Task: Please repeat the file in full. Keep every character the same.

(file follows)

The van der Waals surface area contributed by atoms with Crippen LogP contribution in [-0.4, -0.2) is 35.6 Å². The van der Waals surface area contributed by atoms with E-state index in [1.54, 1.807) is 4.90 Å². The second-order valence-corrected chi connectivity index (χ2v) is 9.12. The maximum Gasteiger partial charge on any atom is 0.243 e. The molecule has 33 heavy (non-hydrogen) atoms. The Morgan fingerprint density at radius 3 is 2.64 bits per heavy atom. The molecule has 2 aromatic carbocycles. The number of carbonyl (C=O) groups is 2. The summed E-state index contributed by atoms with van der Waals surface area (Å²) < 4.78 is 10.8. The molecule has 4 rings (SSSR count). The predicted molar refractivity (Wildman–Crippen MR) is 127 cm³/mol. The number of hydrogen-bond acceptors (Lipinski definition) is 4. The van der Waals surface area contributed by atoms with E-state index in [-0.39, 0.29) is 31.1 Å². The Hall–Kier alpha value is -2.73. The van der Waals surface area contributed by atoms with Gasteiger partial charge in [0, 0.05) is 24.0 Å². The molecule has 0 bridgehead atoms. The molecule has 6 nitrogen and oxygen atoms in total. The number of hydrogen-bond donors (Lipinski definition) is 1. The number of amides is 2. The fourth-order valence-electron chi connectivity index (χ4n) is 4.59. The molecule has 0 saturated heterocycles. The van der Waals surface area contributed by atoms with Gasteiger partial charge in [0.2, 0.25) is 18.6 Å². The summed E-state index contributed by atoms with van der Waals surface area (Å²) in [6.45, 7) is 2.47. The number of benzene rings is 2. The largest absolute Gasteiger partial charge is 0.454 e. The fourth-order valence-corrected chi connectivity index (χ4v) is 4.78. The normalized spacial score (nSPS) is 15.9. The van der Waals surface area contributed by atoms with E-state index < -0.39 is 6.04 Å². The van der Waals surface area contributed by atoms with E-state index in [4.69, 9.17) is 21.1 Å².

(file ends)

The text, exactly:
The van der Waals surface area contributed by atoms with Crippen LogP contribution in [-0.4, -0.2) is 35.6 Å². The van der Waals surface area contributed by atoms with E-state index in [1.54, 1.807) is 4.90 Å². The second-order valence-corrected chi connectivity index (χ2v) is 9.12. The maximum Gasteiger partial charge on any atom is 0.243 e. The molecule has 33 heavy (non-hydrogen) atoms. The Morgan fingerprint density at radius 3 is 2.64 bits per heavy atom. The molecule has 2 aromatic carbocycles. The number of carbonyl (C=O) groups is 2. The summed E-state index contributed by atoms with van der Waals surface area (Å²) < 4.78 is 10.8. The molecule has 4 rings (SSSR count). The predicted molar refractivity (Wildman–Crippen MR) is 127 cm³/mol. The number of hydrogen-bond acceptors (Lipinski definition) is 4. The van der Waals surface area contributed by atoms with E-state index in [-0.39, 0.29) is 31.1 Å². The Hall–Kier alpha value is -2.73. The van der Waals surface area contributed by atoms with Gasteiger partial charge in [0, 0.05) is 24.0 Å². The molecule has 0 bridgehead atoms. The molecule has 6 nitrogen and oxygen atoms in total. The number of hydrogen-bond donors (Lipinski definition) is 1. The number of amides is 2. The fourth-order valence-electron chi connectivity index (χ4n) is 4.59. The molecule has 0 saturated heterocycles. The van der Waals surface area contributed by atoms with Gasteiger partial charge in [0.2, 0.25) is 18.6 Å². The summed E-state index contributed by atoms with van der Waals surface area (Å²) in [6.45, 7) is 2.47. The number of benzene rings is 2. The largest absolute Gasteiger partial charge is 0.454 e. The fourth-order valence-corrected chi connectivity index (χ4v) is 4.78. The normalized spacial score (nSPS) is 15.9. The van der Waals surface area contributed by atoms with E-state index < -0.39 is 6.04 Å². The van der Waals surface area contributed by atoms with E-state index in [4.69, 9.17) is 21.1 Å².